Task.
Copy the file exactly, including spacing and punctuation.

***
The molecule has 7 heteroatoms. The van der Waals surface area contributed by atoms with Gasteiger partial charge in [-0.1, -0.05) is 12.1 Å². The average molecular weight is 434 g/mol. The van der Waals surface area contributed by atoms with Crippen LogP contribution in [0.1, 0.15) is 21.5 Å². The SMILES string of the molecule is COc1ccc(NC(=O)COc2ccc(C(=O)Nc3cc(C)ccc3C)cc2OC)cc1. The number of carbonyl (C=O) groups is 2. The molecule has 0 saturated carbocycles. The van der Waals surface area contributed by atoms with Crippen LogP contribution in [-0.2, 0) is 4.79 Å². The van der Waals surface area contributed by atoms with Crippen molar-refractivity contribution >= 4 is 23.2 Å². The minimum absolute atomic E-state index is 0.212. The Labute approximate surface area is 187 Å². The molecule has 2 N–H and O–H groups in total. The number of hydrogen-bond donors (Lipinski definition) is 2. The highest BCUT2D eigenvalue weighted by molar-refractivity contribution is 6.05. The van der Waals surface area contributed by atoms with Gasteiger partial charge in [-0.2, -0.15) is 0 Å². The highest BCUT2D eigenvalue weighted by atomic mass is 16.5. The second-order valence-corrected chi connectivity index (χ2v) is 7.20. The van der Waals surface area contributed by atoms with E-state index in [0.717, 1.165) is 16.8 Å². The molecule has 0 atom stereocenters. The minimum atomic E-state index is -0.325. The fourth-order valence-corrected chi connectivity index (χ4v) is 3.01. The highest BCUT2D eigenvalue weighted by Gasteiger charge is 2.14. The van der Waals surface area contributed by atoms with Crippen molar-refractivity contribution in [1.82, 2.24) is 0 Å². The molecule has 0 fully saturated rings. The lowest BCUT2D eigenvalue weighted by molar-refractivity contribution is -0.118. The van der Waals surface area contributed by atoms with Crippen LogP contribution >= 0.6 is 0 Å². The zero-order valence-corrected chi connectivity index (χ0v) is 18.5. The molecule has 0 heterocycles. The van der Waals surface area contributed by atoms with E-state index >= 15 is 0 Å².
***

The molecule has 7 heteroatoms. The van der Waals surface area contributed by atoms with Gasteiger partial charge in [-0.1, -0.05) is 12.1 Å². The average molecular weight is 434 g/mol. The van der Waals surface area contributed by atoms with Crippen LogP contribution in [0.1, 0.15) is 21.5 Å². The SMILES string of the molecule is COc1ccc(NC(=O)COc2ccc(C(=O)Nc3cc(C)ccc3C)cc2OC)cc1. The number of carbonyl (C=O) groups is 2. The molecule has 0 saturated carbocycles. The van der Waals surface area contributed by atoms with Crippen LogP contribution in [-0.2, 0) is 4.79 Å². The van der Waals surface area contributed by atoms with Crippen molar-refractivity contribution >= 4 is 23.2 Å². The minimum absolute atomic E-state index is 0.212. The Labute approximate surface area is 187 Å². The molecule has 2 N–H and O–H groups in total. The number of hydrogen-bond donors (Lipinski definition) is 2. The highest BCUT2D eigenvalue weighted by molar-refractivity contribution is 6.05. The van der Waals surface area contributed by atoms with Gasteiger partial charge in [-0.2, -0.15) is 0 Å². The highest BCUT2D eigenvalue weighted by atomic mass is 16.5. The second-order valence-corrected chi connectivity index (χ2v) is 7.20. The van der Waals surface area contributed by atoms with E-state index in [0.717, 1.165) is 16.8 Å². The molecule has 0 atom stereocenters. The minimum atomic E-state index is -0.325. The fourth-order valence-corrected chi connectivity index (χ4v) is 3.01. The highest BCUT2D eigenvalue weighted by Gasteiger charge is 2.14. The van der Waals surface area contributed by atoms with Crippen molar-refractivity contribution in [1.82, 2.24) is 0 Å². The molecule has 0 fully saturated rings. The lowest BCUT2D eigenvalue weighted by molar-refractivity contribution is -0.118. The van der Waals surface area contributed by atoms with Crippen LogP contribution >= 0.6 is 0 Å². The zero-order valence-corrected chi connectivity index (χ0v) is 18.5. The molecule has 0 heterocycles. The van der Waals surface area contributed by atoms with E-state index >= 15 is 0 Å².